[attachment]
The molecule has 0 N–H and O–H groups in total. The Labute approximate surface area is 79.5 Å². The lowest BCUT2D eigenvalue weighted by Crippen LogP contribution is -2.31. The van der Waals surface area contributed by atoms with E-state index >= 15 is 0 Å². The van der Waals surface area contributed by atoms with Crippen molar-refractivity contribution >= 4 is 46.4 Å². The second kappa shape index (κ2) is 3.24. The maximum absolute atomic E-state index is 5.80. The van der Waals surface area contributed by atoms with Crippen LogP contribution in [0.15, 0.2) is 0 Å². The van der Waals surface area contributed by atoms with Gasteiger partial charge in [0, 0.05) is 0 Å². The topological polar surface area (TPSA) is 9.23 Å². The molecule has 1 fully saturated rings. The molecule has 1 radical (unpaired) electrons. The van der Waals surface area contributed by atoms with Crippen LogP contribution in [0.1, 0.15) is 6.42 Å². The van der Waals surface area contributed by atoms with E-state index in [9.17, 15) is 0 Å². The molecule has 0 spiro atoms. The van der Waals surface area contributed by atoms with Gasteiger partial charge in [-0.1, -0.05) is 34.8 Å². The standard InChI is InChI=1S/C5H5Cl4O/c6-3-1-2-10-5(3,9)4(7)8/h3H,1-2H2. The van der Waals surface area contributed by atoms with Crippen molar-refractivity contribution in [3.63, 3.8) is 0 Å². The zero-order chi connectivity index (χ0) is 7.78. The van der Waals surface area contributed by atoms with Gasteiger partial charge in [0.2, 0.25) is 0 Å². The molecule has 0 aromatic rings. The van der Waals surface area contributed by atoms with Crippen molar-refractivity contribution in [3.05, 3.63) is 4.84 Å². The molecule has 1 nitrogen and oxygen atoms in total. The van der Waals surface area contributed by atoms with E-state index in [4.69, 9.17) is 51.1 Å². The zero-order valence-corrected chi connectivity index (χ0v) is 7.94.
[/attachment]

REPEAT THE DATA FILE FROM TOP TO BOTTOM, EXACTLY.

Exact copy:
The molecule has 0 N–H and O–H groups in total. The Labute approximate surface area is 79.5 Å². The lowest BCUT2D eigenvalue weighted by Crippen LogP contribution is -2.31. The van der Waals surface area contributed by atoms with E-state index >= 15 is 0 Å². The van der Waals surface area contributed by atoms with Crippen molar-refractivity contribution >= 4 is 46.4 Å². The second kappa shape index (κ2) is 3.24. The maximum absolute atomic E-state index is 5.80. The van der Waals surface area contributed by atoms with Crippen LogP contribution in [0.15, 0.2) is 0 Å². The van der Waals surface area contributed by atoms with Gasteiger partial charge in [0, 0.05) is 0 Å². The topological polar surface area (TPSA) is 9.23 Å². The molecule has 1 fully saturated rings. The molecule has 1 radical (unpaired) electrons. The van der Waals surface area contributed by atoms with Crippen LogP contribution in [0.1, 0.15) is 6.42 Å². The van der Waals surface area contributed by atoms with E-state index in [9.17, 15) is 0 Å². The molecule has 0 spiro atoms. The van der Waals surface area contributed by atoms with Gasteiger partial charge in [-0.1, -0.05) is 34.8 Å². The standard InChI is InChI=1S/C5H5Cl4O/c6-3-1-2-10-5(3,9)4(7)8/h3H,1-2H2. The van der Waals surface area contributed by atoms with Crippen molar-refractivity contribution in [3.63, 3.8) is 0 Å². The zero-order chi connectivity index (χ0) is 7.78. The van der Waals surface area contributed by atoms with Gasteiger partial charge in [0.2, 0.25) is 0 Å². The molecule has 0 aromatic rings. The van der Waals surface area contributed by atoms with Crippen molar-refractivity contribution in [3.05, 3.63) is 4.84 Å². The molecule has 1 nitrogen and oxygen atoms in total. The van der Waals surface area contributed by atoms with E-state index in [4.69, 9.17) is 51.1 Å². The zero-order valence-corrected chi connectivity index (χ0v) is 7.94.